To strengthen ONGC’s anchor role in the dynamic energy space, its Chairman Arun Kumar Singh, has chalked out five main focus areas for the public-sector integrated energy giant. These areas are deepwater exploration, enhanced oil recovery (EOR), renewables, carbon capture, storage, and sequestration (CCUS), and hydrogen, where it can collaborate to add value to its business.
Singh, who took charge as the Chairman of the Energy Maharatana on December 7, 2022, wants to navigate the operations of the company more in alignment with the national energy strategy and adopt a more collaborative approach, which could be in any form—service providers or partnerships.
In a conversation with businessline, Singh said, “Unless there is a level playing field in gas pricing, exploration and production players will not invest.” Excerpts:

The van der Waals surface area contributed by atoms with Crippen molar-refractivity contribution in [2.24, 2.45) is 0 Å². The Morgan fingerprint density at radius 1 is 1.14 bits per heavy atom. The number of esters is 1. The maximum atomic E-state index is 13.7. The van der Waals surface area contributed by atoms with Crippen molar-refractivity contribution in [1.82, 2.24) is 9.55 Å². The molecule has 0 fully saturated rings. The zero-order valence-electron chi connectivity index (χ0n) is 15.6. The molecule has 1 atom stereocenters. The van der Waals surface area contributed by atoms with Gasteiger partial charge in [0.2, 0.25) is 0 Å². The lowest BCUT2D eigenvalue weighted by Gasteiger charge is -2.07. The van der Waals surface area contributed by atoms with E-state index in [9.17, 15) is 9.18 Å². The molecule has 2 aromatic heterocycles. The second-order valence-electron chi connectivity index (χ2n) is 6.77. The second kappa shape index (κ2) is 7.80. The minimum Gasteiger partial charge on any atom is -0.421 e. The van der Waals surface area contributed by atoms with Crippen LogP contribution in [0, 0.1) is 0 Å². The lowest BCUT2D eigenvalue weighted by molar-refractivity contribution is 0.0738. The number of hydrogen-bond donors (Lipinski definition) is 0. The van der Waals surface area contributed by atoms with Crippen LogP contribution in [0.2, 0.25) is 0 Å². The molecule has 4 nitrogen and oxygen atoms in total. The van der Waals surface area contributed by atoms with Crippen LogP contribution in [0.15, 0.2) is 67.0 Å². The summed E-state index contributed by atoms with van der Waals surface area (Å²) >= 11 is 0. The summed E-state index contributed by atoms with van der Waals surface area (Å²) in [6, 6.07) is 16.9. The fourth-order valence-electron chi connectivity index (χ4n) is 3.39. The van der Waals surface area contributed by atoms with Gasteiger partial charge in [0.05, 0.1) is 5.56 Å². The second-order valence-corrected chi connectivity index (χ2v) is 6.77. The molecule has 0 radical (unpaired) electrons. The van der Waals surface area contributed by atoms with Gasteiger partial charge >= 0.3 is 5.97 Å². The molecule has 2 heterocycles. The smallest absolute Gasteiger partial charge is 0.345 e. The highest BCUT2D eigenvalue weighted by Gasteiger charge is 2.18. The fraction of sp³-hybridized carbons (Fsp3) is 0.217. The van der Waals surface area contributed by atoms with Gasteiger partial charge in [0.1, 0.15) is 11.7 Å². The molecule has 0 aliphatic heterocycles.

Research analysts see 2023 as a defining year for ONGC. How do you see that?
You are right; ONGC fields are mostly mature fields, and it takes a lot of effort to keep production at the same level. But good news for ONGC is that beginning in 2023–24, it will add oil production from the Eastern offshore asset to its overall output. Next year should be good for ONGC.
Talking about the East Coast, certain areas are very challenging, and ONGC has been talking to international players to collaborate. Do we see some progress in 2023–24, especially with reference to ultra-deep discovery – UD1?
KG-DWN-98/2 has three clusters: I, II, and III. Most production will come from Cluster II, which is not a very difficult area.
Cluster III: Yes, because of the higher water depth, the complexity is higher. We are exploring there because reserves are there, but technical challenges have to be worked out. Some of the global players have the technology to do so. We are looking at developing some collaboration with them.
You have tie-ups with the likes of Exxon and Chevron. Who will be the chosen one for Cluster III?